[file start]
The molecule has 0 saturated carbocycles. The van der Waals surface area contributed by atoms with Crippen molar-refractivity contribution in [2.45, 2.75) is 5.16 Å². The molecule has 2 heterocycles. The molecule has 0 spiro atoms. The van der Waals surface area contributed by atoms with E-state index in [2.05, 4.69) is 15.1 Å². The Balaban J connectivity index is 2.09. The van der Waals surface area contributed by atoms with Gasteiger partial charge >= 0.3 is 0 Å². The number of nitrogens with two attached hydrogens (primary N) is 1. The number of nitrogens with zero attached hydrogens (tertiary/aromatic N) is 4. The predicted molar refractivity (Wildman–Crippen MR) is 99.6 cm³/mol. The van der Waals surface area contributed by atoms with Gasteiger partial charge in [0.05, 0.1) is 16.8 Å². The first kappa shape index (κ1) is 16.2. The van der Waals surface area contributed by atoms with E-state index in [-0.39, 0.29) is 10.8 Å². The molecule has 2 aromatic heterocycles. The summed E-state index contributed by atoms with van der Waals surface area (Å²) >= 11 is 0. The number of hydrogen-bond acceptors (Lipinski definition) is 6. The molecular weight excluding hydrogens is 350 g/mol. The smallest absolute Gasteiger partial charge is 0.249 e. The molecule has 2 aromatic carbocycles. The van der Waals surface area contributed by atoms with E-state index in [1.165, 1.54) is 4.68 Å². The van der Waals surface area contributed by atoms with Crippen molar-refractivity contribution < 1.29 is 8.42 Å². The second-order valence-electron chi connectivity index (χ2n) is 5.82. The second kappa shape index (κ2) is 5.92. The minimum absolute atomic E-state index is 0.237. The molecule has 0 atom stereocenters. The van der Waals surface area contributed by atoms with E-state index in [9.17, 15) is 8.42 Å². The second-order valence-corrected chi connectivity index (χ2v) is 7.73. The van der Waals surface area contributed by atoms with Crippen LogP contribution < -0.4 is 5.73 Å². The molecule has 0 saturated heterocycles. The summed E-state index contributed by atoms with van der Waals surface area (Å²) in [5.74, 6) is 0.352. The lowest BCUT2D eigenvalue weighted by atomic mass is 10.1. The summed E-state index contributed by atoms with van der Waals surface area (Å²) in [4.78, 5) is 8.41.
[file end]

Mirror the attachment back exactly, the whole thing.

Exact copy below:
The molecule has 0 saturated carbocycles. The van der Waals surface area contributed by atoms with Crippen molar-refractivity contribution in [2.45, 2.75) is 5.16 Å². The molecule has 2 heterocycles. The molecule has 0 spiro atoms. The van der Waals surface area contributed by atoms with E-state index in [2.05, 4.69) is 15.1 Å². The Balaban J connectivity index is 2.09. The van der Waals surface area contributed by atoms with Gasteiger partial charge >= 0.3 is 0 Å². The number of nitrogens with two attached hydrogens (primary N) is 1. The number of nitrogens with zero attached hydrogens (tertiary/aromatic N) is 4. The predicted molar refractivity (Wildman–Crippen MR) is 99.6 cm³/mol. The van der Waals surface area contributed by atoms with Gasteiger partial charge in [0.05, 0.1) is 16.8 Å². The first kappa shape index (κ1) is 16.2. The van der Waals surface area contributed by atoms with E-state index in [-0.39, 0.29) is 10.8 Å². The molecule has 2 aromatic heterocycles. The summed E-state index contributed by atoms with van der Waals surface area (Å²) >= 11 is 0. The number of hydrogen-bond acceptors (Lipinski definition) is 6. The molecular weight excluding hydrogens is 350 g/mol. The smallest absolute Gasteiger partial charge is 0.249 e. The molecule has 2 aromatic carbocycles. The van der Waals surface area contributed by atoms with E-state index in [1.165, 1.54) is 4.68 Å². The van der Waals surface area contributed by atoms with Crippen molar-refractivity contribution < 1.29 is 8.42 Å². The second-order valence-electron chi connectivity index (χ2n) is 5.82. The second kappa shape index (κ2) is 5.92. The minimum absolute atomic E-state index is 0.237. The molecule has 0 atom stereocenters. The van der Waals surface area contributed by atoms with E-state index in [9.17, 15) is 8.42 Å². The second-order valence-corrected chi connectivity index (χ2v) is 7.73. The van der Waals surface area contributed by atoms with Crippen LogP contribution < -0.4 is 5.73 Å². The molecule has 0 saturated heterocycles. The summed E-state index contributed by atoms with van der Waals surface area (Å²) in [5.74, 6) is 0.352. The lowest BCUT2D eigenvalue weighted by atomic mass is 10.1. The summed E-state index contributed by atoms with van der Waals surface area (Å²) in [4.78, 5) is 8.41.